(Feb. 26, 2021) A comment letter supporting NCUA’s proposed rule about credit union exemptions from filing suspicious activity reports (SARs) has been submitted by NASCUS, which also some recommendations for changes in the proposal.
The letter supports NCUA’s proposed rule on the Bank Secrecy Act (BSA) providing the agency leeway to grant federally insured credit unions (FICUs) exemptions from NCUA rules implementing SAR filing requirements. More specifically, in its proposal, the agency suggested that innovative approaches and technological developments in the areas of SAR monitoring, investigation and filings may involve a variety of techniques, including automated form population, automated or limited investigation processes and enhanced monitoring processes
NASCUS wrote that emphasizing substantive SAR results over procedural compliance will result in “SAR data that is potentially of greater use to law enforcement and national security stakeholders and is consistent with the intent and spirit of the BSA.”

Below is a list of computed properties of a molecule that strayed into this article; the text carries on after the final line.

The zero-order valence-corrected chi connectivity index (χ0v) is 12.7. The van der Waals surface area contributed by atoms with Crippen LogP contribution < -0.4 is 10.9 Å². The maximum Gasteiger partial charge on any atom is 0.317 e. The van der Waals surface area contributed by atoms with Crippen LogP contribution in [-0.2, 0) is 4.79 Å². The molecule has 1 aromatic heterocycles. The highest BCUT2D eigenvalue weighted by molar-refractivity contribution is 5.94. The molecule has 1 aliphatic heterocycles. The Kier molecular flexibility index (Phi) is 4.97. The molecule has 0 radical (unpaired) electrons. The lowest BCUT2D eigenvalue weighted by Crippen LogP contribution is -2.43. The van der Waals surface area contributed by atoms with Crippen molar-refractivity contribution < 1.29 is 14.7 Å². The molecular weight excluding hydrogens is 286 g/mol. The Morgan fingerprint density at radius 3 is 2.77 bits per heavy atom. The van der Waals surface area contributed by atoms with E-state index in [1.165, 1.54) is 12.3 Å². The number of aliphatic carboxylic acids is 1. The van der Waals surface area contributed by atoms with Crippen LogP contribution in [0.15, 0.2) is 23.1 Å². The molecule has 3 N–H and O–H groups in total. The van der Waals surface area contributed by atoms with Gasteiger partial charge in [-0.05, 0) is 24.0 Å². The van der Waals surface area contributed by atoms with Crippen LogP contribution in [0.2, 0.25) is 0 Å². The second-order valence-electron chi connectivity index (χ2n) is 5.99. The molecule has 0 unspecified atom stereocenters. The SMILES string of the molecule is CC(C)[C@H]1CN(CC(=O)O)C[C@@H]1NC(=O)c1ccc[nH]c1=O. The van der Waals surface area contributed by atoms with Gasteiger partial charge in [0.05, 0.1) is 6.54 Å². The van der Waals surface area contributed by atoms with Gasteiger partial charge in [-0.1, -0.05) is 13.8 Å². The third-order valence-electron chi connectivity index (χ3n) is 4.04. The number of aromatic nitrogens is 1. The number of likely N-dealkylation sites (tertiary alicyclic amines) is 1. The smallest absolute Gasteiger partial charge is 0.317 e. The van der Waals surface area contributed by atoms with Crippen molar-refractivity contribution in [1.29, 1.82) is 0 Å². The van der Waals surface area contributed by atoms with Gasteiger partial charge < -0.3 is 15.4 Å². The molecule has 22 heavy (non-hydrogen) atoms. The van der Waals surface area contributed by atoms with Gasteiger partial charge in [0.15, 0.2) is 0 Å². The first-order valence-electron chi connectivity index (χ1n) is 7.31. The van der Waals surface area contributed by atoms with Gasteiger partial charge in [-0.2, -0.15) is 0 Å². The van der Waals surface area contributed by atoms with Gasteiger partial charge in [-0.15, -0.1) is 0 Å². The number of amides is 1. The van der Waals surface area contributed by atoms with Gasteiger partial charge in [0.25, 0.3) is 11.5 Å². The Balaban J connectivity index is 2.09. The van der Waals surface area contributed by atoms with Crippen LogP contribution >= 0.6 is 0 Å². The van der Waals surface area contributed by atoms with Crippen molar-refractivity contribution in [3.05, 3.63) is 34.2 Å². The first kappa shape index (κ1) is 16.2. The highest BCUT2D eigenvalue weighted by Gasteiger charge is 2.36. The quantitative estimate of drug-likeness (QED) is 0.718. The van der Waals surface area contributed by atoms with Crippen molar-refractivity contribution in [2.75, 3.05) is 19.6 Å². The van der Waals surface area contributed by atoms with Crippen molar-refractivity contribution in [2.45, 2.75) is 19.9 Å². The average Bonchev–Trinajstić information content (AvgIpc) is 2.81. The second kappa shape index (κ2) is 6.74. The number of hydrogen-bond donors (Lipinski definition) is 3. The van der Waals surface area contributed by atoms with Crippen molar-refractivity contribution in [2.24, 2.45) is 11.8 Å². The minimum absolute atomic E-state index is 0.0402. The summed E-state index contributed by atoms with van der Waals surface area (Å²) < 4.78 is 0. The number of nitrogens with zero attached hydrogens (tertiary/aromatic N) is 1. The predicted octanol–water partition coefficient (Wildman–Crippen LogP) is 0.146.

The association made recommendations for improvements in the proposal, intended to clarify the rule and reduce regulatory burden for credit unions. Among those recommendations:
- Commit to consulting with the appropriate state regulator when evaluating a request for an exemption;
- Clarify what “classes” or “select groups” may apply for an exemption or have a third party apply for an exemption on their behalf from certain SAR filings;
- Specify to which NCUA office to send a request for exemption.
“NASCUS and state regulators remain committed to working with stakeholders and with NCUA to ensure the credit union system is protected from bad actors that would seek to exploit that system in furtherance of criminal enterprise,” NASCUS wrote. “We strongly encourage NCUA to consider how the exemption process will be implemented within the context of affiliated or collaborating credit unions such as in shared branches or services centers, centralized CUSO compliance, and shared back-office situations.”